Stone crushing can be classified into four stages depending on the degree to which the starting material is fragmented. These four stages are primary, secondary, tertiary and quaternary stages. Primary and secondary stages involve crushing of coarse materials while the tertiary and quaternary stages involve the reduction of ore particles to finer degrees. Activities at the primary stage will depend on gyratory, jaw or impact crushers. Cone crushers, roll crushers and impact crushers are mostly used at the secondary stages. The tertiary and quaternary stages mostly require the utilization of cone crushers, although some functions may require vertical-shift impact crusher. In order to control the size and quality of the product and at the same time reduce wastage, you must ensure that the reduction of aggregates is evenly spread over the four stages.
A gyratory crusher consists of a concave surface and a conical head constructed from heavy steel casting. It works by using a mantle that gyrates within a concave bowl. This rock crushing equipment uses compressive force to fracture the rock and this happens when the mantle makes contact with the bowl during gyration. Gyratory crushers are often built into a cavity in the ground and are mostly used to crush rocks that have high compressive strength.
A jaw crusher also uses compressive force and the materials are allowed into a gap at the top of the equipment between two jaws. One of the jaws is fixed while the other reciprocates by moving back and forth relative to the stationary one. The gap between the two jaws is known as the crushing chamber. The moving jaw exerts a compressive force against the stone in the chamber causing it to fracture and reduce. The rock remains in the jaws until is small enough to move down the chamber to the opening at the bottom. Jaw crushers can work on a range of stone from the softer ones like limestone to harder basalt or granite.
A cone crusher is similar to a gyratory crusher because it operates using a mantle that rotates within a bowl, but it has less steepness in the crushing chamber. It has a short spindle which is supported by a curved universal bearing located beneath the cone. They use compression force to break the rock between the gyrating spindle and the enclosing bowl liner. The rock becomes wedged and squeezed as it enters the top of this rock crushing equipment. The cone crusher breaks large pieces of ore once into smaller particles that fall to a lower position where they are broken again. The pieces are continually crushed until they are small enough to move through the narrow opening at the bottom of the crusher.
Roll crushers are a compression-type reduction crusher with two drums rotating about a shaft. The gap between the drums is adjustable. The particles are drawn into the crushing chamber by the rotating motions of the rolls and a friction angle is formed between the particles and the rolls. The stone fractures from the compression forces presented by the rolls as they rotate. The crushed particles are then forced between the rotating surfaces into the smaller gap area. Roll crushers are mostly used in smaller scale production to crush ores that are not too abrasive. This type of rock crushing equipment gives a very fine product size distribution with very little dust production.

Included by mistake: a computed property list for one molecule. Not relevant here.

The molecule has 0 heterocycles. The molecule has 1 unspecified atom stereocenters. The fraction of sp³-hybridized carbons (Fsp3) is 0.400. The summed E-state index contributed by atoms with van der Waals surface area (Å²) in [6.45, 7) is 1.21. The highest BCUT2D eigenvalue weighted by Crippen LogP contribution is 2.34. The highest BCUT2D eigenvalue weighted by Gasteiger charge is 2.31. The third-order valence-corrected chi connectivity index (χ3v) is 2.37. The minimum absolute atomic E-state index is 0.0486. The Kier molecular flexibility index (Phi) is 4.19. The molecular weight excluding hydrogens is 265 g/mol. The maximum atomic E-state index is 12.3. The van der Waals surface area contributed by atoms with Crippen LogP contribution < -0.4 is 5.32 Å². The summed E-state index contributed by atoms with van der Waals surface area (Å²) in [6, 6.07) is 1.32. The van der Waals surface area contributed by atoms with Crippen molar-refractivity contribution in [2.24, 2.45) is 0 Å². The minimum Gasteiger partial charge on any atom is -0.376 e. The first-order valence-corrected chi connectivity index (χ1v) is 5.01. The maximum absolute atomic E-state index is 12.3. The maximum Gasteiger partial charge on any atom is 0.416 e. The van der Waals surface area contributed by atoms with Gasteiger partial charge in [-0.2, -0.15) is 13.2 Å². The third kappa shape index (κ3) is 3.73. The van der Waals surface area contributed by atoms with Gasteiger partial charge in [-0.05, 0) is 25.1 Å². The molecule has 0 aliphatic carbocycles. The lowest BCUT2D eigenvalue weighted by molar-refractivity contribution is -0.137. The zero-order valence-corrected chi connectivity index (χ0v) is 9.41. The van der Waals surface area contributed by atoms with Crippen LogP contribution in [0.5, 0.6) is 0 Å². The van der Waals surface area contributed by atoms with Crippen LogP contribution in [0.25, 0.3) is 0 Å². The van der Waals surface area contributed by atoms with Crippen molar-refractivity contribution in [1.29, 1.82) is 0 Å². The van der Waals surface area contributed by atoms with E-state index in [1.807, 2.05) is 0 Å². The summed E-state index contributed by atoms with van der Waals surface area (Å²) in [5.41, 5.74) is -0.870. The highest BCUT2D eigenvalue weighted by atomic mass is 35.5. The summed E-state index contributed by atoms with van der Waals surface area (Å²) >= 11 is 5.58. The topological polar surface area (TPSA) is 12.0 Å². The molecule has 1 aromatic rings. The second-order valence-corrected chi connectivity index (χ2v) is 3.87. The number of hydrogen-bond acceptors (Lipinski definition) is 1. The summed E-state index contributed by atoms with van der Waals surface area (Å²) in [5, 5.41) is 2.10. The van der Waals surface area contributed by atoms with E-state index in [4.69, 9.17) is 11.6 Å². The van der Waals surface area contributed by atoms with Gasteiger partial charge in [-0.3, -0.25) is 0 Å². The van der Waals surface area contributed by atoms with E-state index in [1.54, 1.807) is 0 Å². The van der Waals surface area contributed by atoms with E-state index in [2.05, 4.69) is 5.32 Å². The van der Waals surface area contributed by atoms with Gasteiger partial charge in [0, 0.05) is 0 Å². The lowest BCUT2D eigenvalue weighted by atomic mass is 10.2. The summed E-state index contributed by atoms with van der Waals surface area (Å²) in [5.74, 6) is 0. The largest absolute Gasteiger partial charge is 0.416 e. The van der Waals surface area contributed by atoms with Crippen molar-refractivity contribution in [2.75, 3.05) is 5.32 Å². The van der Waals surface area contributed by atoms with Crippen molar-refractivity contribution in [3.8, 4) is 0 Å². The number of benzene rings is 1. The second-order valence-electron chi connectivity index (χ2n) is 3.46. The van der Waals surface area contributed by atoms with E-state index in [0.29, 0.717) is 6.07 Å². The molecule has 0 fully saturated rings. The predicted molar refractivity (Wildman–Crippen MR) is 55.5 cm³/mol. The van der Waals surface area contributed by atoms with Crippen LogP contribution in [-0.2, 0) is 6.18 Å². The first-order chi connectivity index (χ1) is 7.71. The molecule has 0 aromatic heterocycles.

Impact crushers do not use force to crush materials, instead, they use impact. The material is contained within a cage that has openings on the bottom or side to allow for the crushed materials to escape. Impact crushers can be classified into two categories: vertical shaft impact crushers (VSI) and horizontal shaft impact crushers (HSI).
VSI crushers use high-speed rotors with wear resistant tips that catch and throw the feed stone against anvils lining the crushing chamber. Rock is fractured along its natural fissures when it’s thrown against the anvils to produce materials with consistent cubical shapes.
The HSI crusher has a shaft that runs on a level plane through the crushing chamber. It works by impacting the rock with hammers that are fixed on a spinning rotor. It also works on the principle of throwing the stone to break the rock. Horizontal shaft impact crushers can be primary or secondary. They are better suited for softer, less abrasive stone in the primary stage and more abrasive and harder stone in the secondary stage.
Selection of Rock Crushing Equipment
Choosing the right rock crusher is based on different factors and these include:
- Ore characteristics
- Operational considerations
- Production requirements
- Maintenance requirements
- Project location
- Expansion plans
Rock crushing equipment with good performance can improve productivity and the quality of the final products. Choosing the right crusher is therefore very important.